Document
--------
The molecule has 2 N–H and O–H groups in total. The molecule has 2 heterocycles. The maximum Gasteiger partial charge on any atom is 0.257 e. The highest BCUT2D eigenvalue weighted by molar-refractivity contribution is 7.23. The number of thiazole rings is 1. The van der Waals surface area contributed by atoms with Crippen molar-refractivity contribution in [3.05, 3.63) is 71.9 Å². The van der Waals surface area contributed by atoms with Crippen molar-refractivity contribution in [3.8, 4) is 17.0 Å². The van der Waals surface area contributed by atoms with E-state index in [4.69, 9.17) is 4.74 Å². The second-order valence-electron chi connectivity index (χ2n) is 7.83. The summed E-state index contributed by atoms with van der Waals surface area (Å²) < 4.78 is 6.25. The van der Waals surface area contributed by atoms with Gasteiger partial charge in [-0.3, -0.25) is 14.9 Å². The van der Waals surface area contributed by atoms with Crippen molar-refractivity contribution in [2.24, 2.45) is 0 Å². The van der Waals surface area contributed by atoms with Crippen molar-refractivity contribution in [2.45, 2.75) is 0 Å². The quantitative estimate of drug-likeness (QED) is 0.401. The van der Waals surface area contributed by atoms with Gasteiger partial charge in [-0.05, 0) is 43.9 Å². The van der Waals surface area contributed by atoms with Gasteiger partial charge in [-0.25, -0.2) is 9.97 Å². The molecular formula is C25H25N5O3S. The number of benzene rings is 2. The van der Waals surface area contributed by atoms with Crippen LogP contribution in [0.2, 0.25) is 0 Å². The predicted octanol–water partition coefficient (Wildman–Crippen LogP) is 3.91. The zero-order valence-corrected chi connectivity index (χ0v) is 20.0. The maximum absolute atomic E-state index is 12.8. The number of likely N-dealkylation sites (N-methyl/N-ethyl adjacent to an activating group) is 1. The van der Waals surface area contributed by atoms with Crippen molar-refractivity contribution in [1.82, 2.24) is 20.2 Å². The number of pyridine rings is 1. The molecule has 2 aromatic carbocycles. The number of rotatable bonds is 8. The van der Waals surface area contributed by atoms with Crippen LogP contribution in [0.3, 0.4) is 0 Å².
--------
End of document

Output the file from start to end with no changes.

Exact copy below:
The molecule has 2 N–H and O–H groups in total. The molecule has 2 heterocycles. The maximum Gasteiger partial charge on any atom is 0.257 e. The highest BCUT2D eigenvalue weighted by molar-refractivity contribution is 7.23. The number of thiazole rings is 1. The van der Waals surface area contributed by atoms with Crippen molar-refractivity contribution in [3.05, 3.63) is 71.9 Å². The van der Waals surface area contributed by atoms with Crippen molar-refractivity contribution in [3.8, 4) is 17.0 Å². The van der Waals surface area contributed by atoms with E-state index in [4.69, 9.17) is 4.74 Å². The second-order valence-electron chi connectivity index (χ2n) is 7.83. The summed E-state index contributed by atoms with van der Waals surface area (Å²) < 4.78 is 6.25. The van der Waals surface area contributed by atoms with Gasteiger partial charge in [-0.3, -0.25) is 14.9 Å². The van der Waals surface area contributed by atoms with Crippen molar-refractivity contribution in [2.24, 2.45) is 0 Å². The van der Waals surface area contributed by atoms with Crippen molar-refractivity contribution in [2.45, 2.75) is 0 Å². The quantitative estimate of drug-likeness (QED) is 0.401. The van der Waals surface area contributed by atoms with Gasteiger partial charge in [-0.05, 0) is 43.9 Å². The van der Waals surface area contributed by atoms with Gasteiger partial charge in [-0.25, -0.2) is 9.97 Å². The molecular formula is C25H25N5O3S. The number of benzene rings is 2. The van der Waals surface area contributed by atoms with Crippen LogP contribution in [0.2, 0.25) is 0 Å². The predicted octanol–water partition coefficient (Wildman–Crippen LogP) is 3.91. The zero-order valence-corrected chi connectivity index (χ0v) is 20.0. The maximum absolute atomic E-state index is 12.8. The number of likely N-dealkylation sites (N-methyl/N-ethyl adjacent to an activating group) is 1. The van der Waals surface area contributed by atoms with Crippen molar-refractivity contribution in [1.82, 2.24) is 20.2 Å². The number of pyridine rings is 1. The molecule has 2 aromatic carbocycles. The number of rotatable bonds is 8. The van der Waals surface area contributed by atoms with Crippen LogP contribution in [0.3, 0.4) is 0 Å².